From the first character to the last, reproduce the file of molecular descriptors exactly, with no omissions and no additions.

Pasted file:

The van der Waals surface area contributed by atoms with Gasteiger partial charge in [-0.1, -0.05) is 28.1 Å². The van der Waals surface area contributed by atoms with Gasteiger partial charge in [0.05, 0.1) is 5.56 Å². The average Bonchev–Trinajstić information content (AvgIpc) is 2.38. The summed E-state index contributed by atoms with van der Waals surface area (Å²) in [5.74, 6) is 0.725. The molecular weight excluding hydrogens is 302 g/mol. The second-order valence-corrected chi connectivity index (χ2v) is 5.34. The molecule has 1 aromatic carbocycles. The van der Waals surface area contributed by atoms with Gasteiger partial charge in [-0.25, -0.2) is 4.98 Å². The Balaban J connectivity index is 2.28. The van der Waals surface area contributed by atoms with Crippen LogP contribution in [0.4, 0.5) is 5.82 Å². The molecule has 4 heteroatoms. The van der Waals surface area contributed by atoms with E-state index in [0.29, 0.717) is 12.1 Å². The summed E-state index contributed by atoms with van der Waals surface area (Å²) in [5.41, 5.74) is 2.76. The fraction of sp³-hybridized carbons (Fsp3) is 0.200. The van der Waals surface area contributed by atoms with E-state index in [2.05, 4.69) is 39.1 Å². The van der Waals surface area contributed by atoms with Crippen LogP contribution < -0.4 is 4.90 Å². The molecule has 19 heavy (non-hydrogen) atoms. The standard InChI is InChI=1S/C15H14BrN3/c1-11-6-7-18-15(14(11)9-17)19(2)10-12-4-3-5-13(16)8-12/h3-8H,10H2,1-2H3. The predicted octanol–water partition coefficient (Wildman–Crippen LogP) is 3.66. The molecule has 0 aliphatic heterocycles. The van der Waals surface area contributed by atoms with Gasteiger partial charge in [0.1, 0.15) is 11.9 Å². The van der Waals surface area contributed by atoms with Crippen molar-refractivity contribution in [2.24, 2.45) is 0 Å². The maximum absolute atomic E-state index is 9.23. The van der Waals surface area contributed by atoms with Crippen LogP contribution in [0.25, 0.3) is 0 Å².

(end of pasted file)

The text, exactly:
The van der Waals surface area contributed by atoms with Gasteiger partial charge in [-0.1, -0.05) is 28.1 Å². The van der Waals surface area contributed by atoms with Gasteiger partial charge in [0.05, 0.1) is 5.56 Å². The average Bonchev–Trinajstić information content (AvgIpc) is 2.38. The summed E-state index contributed by atoms with van der Waals surface area (Å²) in [5.74, 6) is 0.725. The molecular weight excluding hydrogens is 302 g/mol. The second-order valence-corrected chi connectivity index (χ2v) is 5.34. The molecule has 1 aromatic carbocycles. The van der Waals surface area contributed by atoms with Gasteiger partial charge in [-0.25, -0.2) is 4.98 Å². The Balaban J connectivity index is 2.28. The van der Waals surface area contributed by atoms with Crippen LogP contribution in [0.4, 0.5) is 5.82 Å². The molecule has 4 heteroatoms. The van der Waals surface area contributed by atoms with E-state index in [0.29, 0.717) is 12.1 Å². The summed E-state index contributed by atoms with van der Waals surface area (Å²) in [5.41, 5.74) is 2.76. The fraction of sp³-hybridized carbons (Fsp3) is 0.200. The van der Waals surface area contributed by atoms with E-state index in [2.05, 4.69) is 39.1 Å². The van der Waals surface area contributed by atoms with Crippen LogP contribution < -0.4 is 4.90 Å². The molecule has 19 heavy (non-hydrogen) atoms. The standard InChI is InChI=1S/C15H14BrN3/c1-11-6-7-18-15(14(11)9-17)19(2)10-12-4-3-5-13(16)8-12/h3-8H,10H2,1-2H3. The predicted octanol–water partition coefficient (Wildman–Crippen LogP) is 3.66. The molecule has 0 aliphatic heterocycles. The van der Waals surface area contributed by atoms with Gasteiger partial charge in [0.1, 0.15) is 11.9 Å². The van der Waals surface area contributed by atoms with Crippen molar-refractivity contribution in [2.24, 2.45) is 0 Å². The maximum absolute atomic E-state index is 9.23. The van der Waals surface area contributed by atoms with Crippen LogP contribution in [0.25, 0.3) is 0 Å².